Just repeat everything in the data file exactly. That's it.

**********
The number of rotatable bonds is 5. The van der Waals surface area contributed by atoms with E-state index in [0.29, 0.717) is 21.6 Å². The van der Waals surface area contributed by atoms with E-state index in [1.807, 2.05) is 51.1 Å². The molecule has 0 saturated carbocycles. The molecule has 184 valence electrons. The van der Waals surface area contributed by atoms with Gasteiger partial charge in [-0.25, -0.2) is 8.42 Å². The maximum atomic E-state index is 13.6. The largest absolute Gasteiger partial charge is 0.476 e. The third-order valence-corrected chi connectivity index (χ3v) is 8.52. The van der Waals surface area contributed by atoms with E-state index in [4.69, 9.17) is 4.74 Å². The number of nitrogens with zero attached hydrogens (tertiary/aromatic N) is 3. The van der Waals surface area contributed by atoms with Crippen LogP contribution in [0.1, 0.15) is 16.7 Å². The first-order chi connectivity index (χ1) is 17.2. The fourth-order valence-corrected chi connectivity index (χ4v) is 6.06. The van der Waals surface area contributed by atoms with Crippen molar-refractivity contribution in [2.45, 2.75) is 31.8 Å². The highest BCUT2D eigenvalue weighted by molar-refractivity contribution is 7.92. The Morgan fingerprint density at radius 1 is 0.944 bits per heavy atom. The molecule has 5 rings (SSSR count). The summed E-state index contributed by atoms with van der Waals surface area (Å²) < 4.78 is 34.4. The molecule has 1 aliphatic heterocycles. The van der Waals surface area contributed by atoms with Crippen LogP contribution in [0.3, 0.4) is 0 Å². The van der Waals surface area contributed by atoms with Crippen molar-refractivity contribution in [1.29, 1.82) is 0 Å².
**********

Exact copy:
The number of rotatable bonds is 5. The van der Waals surface area contributed by atoms with E-state index in [0.29, 0.717) is 21.6 Å². The van der Waals surface area contributed by atoms with E-state index in [1.807, 2.05) is 51.1 Å². The molecule has 0 saturated carbocycles. The molecule has 184 valence electrons. The van der Waals surface area contributed by atoms with Gasteiger partial charge in [-0.25, -0.2) is 8.42 Å². The maximum atomic E-state index is 13.6. The largest absolute Gasteiger partial charge is 0.476 e. The third-order valence-corrected chi connectivity index (χ3v) is 8.52. The van der Waals surface area contributed by atoms with E-state index in [4.69, 9.17) is 4.74 Å². The number of nitrogens with zero attached hydrogens (tertiary/aromatic N) is 3. The van der Waals surface area contributed by atoms with Crippen LogP contribution in [0.1, 0.15) is 16.7 Å². The first-order chi connectivity index (χ1) is 17.2. The fourth-order valence-corrected chi connectivity index (χ4v) is 6.06. The van der Waals surface area contributed by atoms with Crippen molar-refractivity contribution in [2.45, 2.75) is 31.8 Å². The highest BCUT2D eigenvalue weighted by molar-refractivity contribution is 7.92. The Morgan fingerprint density at radius 1 is 0.944 bits per heavy atom. The molecule has 5 rings (SSSR count). The summed E-state index contributed by atoms with van der Waals surface area (Å²) < 4.78 is 34.4. The molecule has 1 aliphatic heterocycles. The van der Waals surface area contributed by atoms with Crippen LogP contribution in [0.3, 0.4) is 0 Å². The van der Waals surface area contributed by atoms with Crippen molar-refractivity contribution in [1.29, 1.82) is 0 Å².